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Unite to Defang N. Korea

North Korea’s expulsion of nuclear weapons inspectors and disabling of devices that ensured it would not revive a plutonium-based atomic weapons program have quickly increased the danger on the Korean peninsula.

On Sunday talk shows, Secretary of State Colin L. Powell portrayed North Korea’s actions as a threat but not a crisis.

The Bush administration says it intends to emphasize diplomacy, politics and economics over a military approach at this time, but it hasn’t defined precisely how. Yet the next logical step seems clear: Urge the nations that should be the most concerned about North Korea developing more nuclear weapons -- Russia, China, Japan and South Korea -- to take a more direct role in persuading the nation to reverse course.

Pyongyang agreed in 1994 to shut down nuclear weapons development -- it was thought to already have two nuclear weapons, although not the ability to launch them -- in exchange for financial assistance and oil to heat its economically crippled country.

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So the Bush administration is right to insist that Pyongyang not restart its nuclear reactor at Yongbyon or reprocess spent fuel rods into plutonium that could be used to increase its atomic arsenal. But other nations have an even greater stake.

The United States should organize a conference that includes North Korea, Russia, China, Japan and South Korea. North Korea would, in effect, get the talks with Washington it wants, while the United States, which views direct negotiations as appeasement, could portray the conference as a multilateral discussion among those nations that have the most influence with the Communist dictatorship.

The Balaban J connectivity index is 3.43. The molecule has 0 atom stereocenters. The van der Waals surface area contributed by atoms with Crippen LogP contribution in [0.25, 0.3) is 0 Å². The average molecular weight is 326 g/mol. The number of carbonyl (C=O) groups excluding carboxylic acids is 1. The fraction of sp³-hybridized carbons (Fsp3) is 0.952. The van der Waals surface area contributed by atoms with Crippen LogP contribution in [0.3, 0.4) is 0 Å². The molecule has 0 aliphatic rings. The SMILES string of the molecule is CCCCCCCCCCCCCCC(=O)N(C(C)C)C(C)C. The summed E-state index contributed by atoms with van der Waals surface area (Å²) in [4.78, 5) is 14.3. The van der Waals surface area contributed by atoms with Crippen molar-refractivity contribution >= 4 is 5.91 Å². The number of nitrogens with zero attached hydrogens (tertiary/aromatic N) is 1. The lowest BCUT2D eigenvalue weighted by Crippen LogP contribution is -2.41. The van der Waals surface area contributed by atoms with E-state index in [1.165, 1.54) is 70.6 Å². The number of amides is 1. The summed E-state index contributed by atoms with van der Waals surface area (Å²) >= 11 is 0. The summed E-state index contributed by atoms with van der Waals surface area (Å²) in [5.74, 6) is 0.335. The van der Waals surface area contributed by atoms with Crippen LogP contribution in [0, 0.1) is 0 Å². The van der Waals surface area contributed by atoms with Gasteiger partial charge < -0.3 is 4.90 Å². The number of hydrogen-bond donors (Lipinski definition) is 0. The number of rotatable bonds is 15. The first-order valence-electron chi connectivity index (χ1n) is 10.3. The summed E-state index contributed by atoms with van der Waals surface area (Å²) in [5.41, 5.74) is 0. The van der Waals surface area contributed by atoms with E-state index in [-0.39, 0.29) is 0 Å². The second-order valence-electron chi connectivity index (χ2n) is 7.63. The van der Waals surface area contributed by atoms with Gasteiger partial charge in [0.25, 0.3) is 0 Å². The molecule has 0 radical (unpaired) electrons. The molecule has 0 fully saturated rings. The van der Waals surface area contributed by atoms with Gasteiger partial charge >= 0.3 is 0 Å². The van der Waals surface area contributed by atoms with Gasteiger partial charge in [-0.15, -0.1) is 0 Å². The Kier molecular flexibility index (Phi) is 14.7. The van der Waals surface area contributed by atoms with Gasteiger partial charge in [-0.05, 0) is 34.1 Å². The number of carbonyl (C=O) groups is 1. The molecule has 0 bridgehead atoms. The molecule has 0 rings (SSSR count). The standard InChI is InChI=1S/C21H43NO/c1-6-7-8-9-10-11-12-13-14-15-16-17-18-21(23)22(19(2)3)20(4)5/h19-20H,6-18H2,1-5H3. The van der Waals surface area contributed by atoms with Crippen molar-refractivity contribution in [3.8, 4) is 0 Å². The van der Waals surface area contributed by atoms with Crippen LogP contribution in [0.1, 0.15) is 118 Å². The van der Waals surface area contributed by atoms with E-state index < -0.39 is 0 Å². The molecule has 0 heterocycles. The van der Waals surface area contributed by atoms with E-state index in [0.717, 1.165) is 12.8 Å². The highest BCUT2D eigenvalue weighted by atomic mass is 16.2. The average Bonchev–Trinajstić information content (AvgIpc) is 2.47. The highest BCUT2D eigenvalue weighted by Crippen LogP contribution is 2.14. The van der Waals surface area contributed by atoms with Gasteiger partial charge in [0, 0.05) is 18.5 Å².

China can play a major role in defusing the situation. It is trying to establish itself as a world power and insists it does not want nuclear weapons on the Korean peninsula. Hu Jintao, the newly named general secretary of the Chinese Communist Party, should pressure North Korea to shut all its atomic weapons sites and admit nuclear inspectors to monitor all of them.

Russian President Vladimir V. Putin, who has good relations with North Korean dictator Kim Jong Il, should add his weight to that message.

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In exchange, China, South Korea, Japan and the United States can provide fuel, food and economic aid to help North Koreans avoid freezing or starving to death.

Tightening the economic screws on North Korea, as some in the Bush administration urge, could backfire. China and South Korea, the north’s main benefactors, are reluctant to cut off aid, worrying that an even greater economic catastrophe could produce floods of refugees into their countries, lead Pyongyang to generate income by selling nuclear know-how to other dangerous nations or prompt it to invade the south.

A failing state with nuclear weapons should be everyone’s nightmare. That’s why North Korea’s neighbors need to demonstrate that they understand the growing nuclear danger in North Korea and are willing to help remove it.


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